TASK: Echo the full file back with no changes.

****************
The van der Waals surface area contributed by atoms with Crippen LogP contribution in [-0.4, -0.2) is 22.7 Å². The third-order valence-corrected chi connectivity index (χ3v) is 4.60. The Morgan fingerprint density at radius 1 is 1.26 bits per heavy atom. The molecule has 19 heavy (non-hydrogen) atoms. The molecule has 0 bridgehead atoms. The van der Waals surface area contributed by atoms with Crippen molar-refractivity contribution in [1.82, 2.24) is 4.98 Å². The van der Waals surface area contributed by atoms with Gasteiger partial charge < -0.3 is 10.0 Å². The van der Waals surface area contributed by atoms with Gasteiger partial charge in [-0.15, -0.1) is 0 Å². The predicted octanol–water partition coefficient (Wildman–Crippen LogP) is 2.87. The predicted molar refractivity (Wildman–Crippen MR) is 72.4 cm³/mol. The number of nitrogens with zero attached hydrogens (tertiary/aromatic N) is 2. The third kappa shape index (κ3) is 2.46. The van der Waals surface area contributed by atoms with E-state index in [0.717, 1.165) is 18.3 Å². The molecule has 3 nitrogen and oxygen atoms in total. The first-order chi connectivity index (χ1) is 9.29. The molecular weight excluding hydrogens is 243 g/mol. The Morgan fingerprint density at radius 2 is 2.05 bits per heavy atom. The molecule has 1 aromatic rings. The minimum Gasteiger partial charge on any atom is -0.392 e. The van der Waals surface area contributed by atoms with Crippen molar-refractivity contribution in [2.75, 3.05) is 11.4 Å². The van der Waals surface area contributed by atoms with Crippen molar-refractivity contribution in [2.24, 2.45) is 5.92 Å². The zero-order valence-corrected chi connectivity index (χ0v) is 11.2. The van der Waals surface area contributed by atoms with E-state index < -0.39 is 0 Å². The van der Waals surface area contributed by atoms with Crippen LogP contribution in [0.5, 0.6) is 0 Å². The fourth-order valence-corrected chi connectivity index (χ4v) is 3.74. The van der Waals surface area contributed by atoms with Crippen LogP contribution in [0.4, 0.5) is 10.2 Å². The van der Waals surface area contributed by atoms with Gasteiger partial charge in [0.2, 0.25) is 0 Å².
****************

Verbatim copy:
The van der Waals surface area contributed by atoms with Crippen LogP contribution in [-0.4, -0.2) is 22.7 Å². The third-order valence-corrected chi connectivity index (χ3v) is 4.60. The Morgan fingerprint density at radius 1 is 1.26 bits per heavy atom. The molecule has 19 heavy (non-hydrogen) atoms. The molecule has 0 bridgehead atoms. The van der Waals surface area contributed by atoms with Crippen molar-refractivity contribution in [1.82, 2.24) is 4.98 Å². The van der Waals surface area contributed by atoms with Gasteiger partial charge < -0.3 is 10.0 Å². The van der Waals surface area contributed by atoms with Gasteiger partial charge in [-0.15, -0.1) is 0 Å². The predicted octanol–water partition coefficient (Wildman–Crippen LogP) is 2.87. The predicted molar refractivity (Wildman–Crippen MR) is 72.4 cm³/mol. The number of nitrogens with zero attached hydrogens (tertiary/aromatic N) is 2. The third kappa shape index (κ3) is 2.46. The van der Waals surface area contributed by atoms with E-state index in [0.717, 1.165) is 18.3 Å². The molecule has 3 nitrogen and oxygen atoms in total. The first-order chi connectivity index (χ1) is 9.29. The molecular weight excluding hydrogens is 243 g/mol. The Morgan fingerprint density at radius 2 is 2.05 bits per heavy atom. The molecule has 1 aromatic rings. The minimum Gasteiger partial charge on any atom is -0.392 e. The van der Waals surface area contributed by atoms with Crippen molar-refractivity contribution in [2.75, 3.05) is 11.4 Å². The van der Waals surface area contributed by atoms with Crippen molar-refractivity contribution in [2.24, 2.45) is 5.92 Å². The zero-order valence-corrected chi connectivity index (χ0v) is 11.2. The van der Waals surface area contributed by atoms with E-state index < -0.39 is 0 Å². The van der Waals surface area contributed by atoms with Crippen LogP contribution in [0.5, 0.6) is 0 Å². The fourth-order valence-corrected chi connectivity index (χ4v) is 3.74. The van der Waals surface area contributed by atoms with Crippen LogP contribution in [0.4, 0.5) is 10.2 Å². The van der Waals surface area contributed by atoms with Gasteiger partial charge in [0.2, 0.25) is 0 Å².